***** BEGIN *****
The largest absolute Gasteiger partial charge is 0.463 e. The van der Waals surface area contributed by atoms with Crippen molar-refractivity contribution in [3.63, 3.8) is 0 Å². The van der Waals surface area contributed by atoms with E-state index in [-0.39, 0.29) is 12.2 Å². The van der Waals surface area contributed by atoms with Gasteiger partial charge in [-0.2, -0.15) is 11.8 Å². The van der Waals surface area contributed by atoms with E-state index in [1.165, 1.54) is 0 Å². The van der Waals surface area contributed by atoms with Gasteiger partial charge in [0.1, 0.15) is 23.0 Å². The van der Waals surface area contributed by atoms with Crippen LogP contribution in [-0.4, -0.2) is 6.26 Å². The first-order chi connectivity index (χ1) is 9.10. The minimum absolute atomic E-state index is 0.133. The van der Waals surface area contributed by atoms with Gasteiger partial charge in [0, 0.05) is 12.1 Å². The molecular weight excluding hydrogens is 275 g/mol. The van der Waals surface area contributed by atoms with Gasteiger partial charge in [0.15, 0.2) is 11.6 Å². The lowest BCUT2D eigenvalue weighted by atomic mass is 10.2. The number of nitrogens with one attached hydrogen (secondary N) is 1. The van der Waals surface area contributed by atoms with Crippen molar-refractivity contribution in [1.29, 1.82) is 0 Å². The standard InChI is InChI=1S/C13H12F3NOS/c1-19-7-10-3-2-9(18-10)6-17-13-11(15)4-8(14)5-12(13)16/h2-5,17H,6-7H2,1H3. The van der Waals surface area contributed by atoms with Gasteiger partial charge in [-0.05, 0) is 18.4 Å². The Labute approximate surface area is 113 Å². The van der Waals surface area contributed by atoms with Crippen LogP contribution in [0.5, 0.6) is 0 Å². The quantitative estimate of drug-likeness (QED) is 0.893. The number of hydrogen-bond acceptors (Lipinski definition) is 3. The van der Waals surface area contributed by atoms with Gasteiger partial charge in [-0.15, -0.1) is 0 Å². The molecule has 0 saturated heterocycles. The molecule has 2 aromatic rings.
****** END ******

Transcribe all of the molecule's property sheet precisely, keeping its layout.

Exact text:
The largest absolute Gasteiger partial charge is 0.463 e. The van der Waals surface area contributed by atoms with Crippen molar-refractivity contribution in [3.63, 3.8) is 0 Å². The van der Waals surface area contributed by atoms with E-state index in [-0.39, 0.29) is 12.2 Å². The van der Waals surface area contributed by atoms with Gasteiger partial charge in [-0.2, -0.15) is 11.8 Å². The van der Waals surface area contributed by atoms with E-state index in [1.165, 1.54) is 0 Å². The van der Waals surface area contributed by atoms with Gasteiger partial charge in [0.1, 0.15) is 23.0 Å². The van der Waals surface area contributed by atoms with Crippen LogP contribution in [-0.4, -0.2) is 6.26 Å². The first-order chi connectivity index (χ1) is 9.10. The minimum absolute atomic E-state index is 0.133. The van der Waals surface area contributed by atoms with Gasteiger partial charge in [0, 0.05) is 12.1 Å². The molecular weight excluding hydrogens is 275 g/mol. The van der Waals surface area contributed by atoms with Gasteiger partial charge in [0.15, 0.2) is 11.6 Å². The lowest BCUT2D eigenvalue weighted by atomic mass is 10.2. The number of nitrogens with one attached hydrogen (secondary N) is 1. The van der Waals surface area contributed by atoms with Crippen molar-refractivity contribution in [1.29, 1.82) is 0 Å². The standard InChI is InChI=1S/C13H12F3NOS/c1-19-7-10-3-2-9(18-10)6-17-13-11(15)4-8(14)5-12(13)16/h2-5,17H,6-7H2,1H3. The van der Waals surface area contributed by atoms with Gasteiger partial charge in [-0.05, 0) is 18.4 Å². The Labute approximate surface area is 113 Å². The van der Waals surface area contributed by atoms with Crippen LogP contribution in [0.5, 0.6) is 0 Å². The quantitative estimate of drug-likeness (QED) is 0.893. The number of hydrogen-bond acceptors (Lipinski definition) is 3. The van der Waals surface area contributed by atoms with Gasteiger partial charge in [-0.15, -0.1) is 0 Å². The molecule has 0 saturated heterocycles. The molecule has 2 aromatic rings.